faculty

While immigrants have long fueled the American experiment, passionate debate about the pros and cons of immigration are nothing new. The rhetoric of recent national and local elections highlights tensions around changing demographics, inspiring debate about the impact of immigration on employment, on crime, and on community identity, while challenging the citizenry to examine their values and notions of what it means to be an American. On the next WorldCanvass, host Joan Kjaer and a diverse panel of guests will discuss the history of immigration in the Midwest over the past century and a half, as well as current questions about bilingualism, multiculturalism, and belonging and exclusion in times of international and domestic conflict. The public is invited to attend the free WorldCanvass discussion on Wednesday, March 8, from 7:30-9:00 p.m. in the Voxman Recital Hall.

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On the next WorldCanvass, we investigate adverse childhood experiences and the negative physical and mental health consequences children and adults with these experiences may face. If left unaddressed and untreated, the toxic stress of childhood adversity can have serious health repercussions throughout a lifetime. But important advances are being made in the recognition and treatment of health issues related to adverse childhood experiences, many of them led by physicians and researchers at the University of Iowa. WorldCanvass host Joan Kjaer will speak with experts from a wide range of health disciplines as well as child advocates from the Iowa City Community School District and Johnson County on February 20, from 7:30-9:00 p.m., when the topic is “Resilience Over Trauma.” The free event will be held in the Recital Hall of the Voxman Music Building. No tickets are required.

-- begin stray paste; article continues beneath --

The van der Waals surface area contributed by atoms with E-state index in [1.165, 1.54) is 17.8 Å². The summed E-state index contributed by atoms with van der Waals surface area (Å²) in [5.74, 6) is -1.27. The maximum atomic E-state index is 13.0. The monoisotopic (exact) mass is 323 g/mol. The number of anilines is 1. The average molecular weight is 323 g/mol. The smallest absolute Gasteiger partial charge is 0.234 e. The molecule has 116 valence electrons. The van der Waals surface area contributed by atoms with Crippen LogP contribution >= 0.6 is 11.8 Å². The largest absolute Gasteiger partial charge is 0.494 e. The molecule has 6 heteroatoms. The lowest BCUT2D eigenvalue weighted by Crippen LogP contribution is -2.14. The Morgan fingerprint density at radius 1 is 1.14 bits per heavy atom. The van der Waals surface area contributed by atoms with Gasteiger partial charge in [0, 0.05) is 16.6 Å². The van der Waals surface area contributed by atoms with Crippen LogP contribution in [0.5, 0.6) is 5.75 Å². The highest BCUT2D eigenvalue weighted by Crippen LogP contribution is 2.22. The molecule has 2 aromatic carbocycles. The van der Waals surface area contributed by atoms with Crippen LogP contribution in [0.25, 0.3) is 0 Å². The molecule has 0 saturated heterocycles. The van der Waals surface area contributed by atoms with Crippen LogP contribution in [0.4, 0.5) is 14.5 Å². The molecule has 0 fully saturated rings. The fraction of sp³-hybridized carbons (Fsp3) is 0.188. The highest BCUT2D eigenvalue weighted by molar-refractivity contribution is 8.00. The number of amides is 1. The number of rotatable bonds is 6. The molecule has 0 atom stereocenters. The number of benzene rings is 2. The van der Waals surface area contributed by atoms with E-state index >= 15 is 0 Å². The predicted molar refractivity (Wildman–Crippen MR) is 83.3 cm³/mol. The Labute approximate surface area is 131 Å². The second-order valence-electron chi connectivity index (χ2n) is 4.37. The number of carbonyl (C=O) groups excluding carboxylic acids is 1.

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The focus of the UI Theme Semester in spring 2017 is the Internet, the global system of connectedness that has literally made the world smaller. It enables the efficient processing of complex information, the transfer of knowledge and ideas beyond the borders of language and geography, technological advances few would have dared imagine possible mere decades ago, and rapid communication that can save lives, start a revolution, crowdfund research, and play to both our better and worse natures in interpersonal exchange. WorldCanvass guests will talk with host Joan Kjaer about “Our Lives Online” on January 17, from 7:30-9:00 p.m., in the Recital Hall of the Voxman Music Building. The public is invited to attend both WorldCanvass and the catered, pre-show reception (6:30-7:30 p.m.).

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What defines a nation, or a state? What’s the meaning of sovereignty, and how do communal or religious identity figure into demands for self-determination? The world community in 2016 appears to be a fractured place with aspirations to statehood like those we’ve seen in South Sudan and Palestine, as well as civil disruptions and realignments like those between Crimea, Ukraine, and Russia. Amidst all of this there are non-state actors like ISIS challenging sitting governments and established states. The 2016 Provost’s Global Forum, The Nation, the State, and the Global Redefinition of Self-Determination, will address these questions and more during a series of lectures and panel discussions on October 13-15. A highlight of the forum will be the October 15 WorldCanvass, which will be held for the first time in Des Moines at the John and Mary Pappajohn Education Center, from 5-6:30 p.m. The event is free and open to the public and begins with a reception at 4 p.m.

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New time, new location!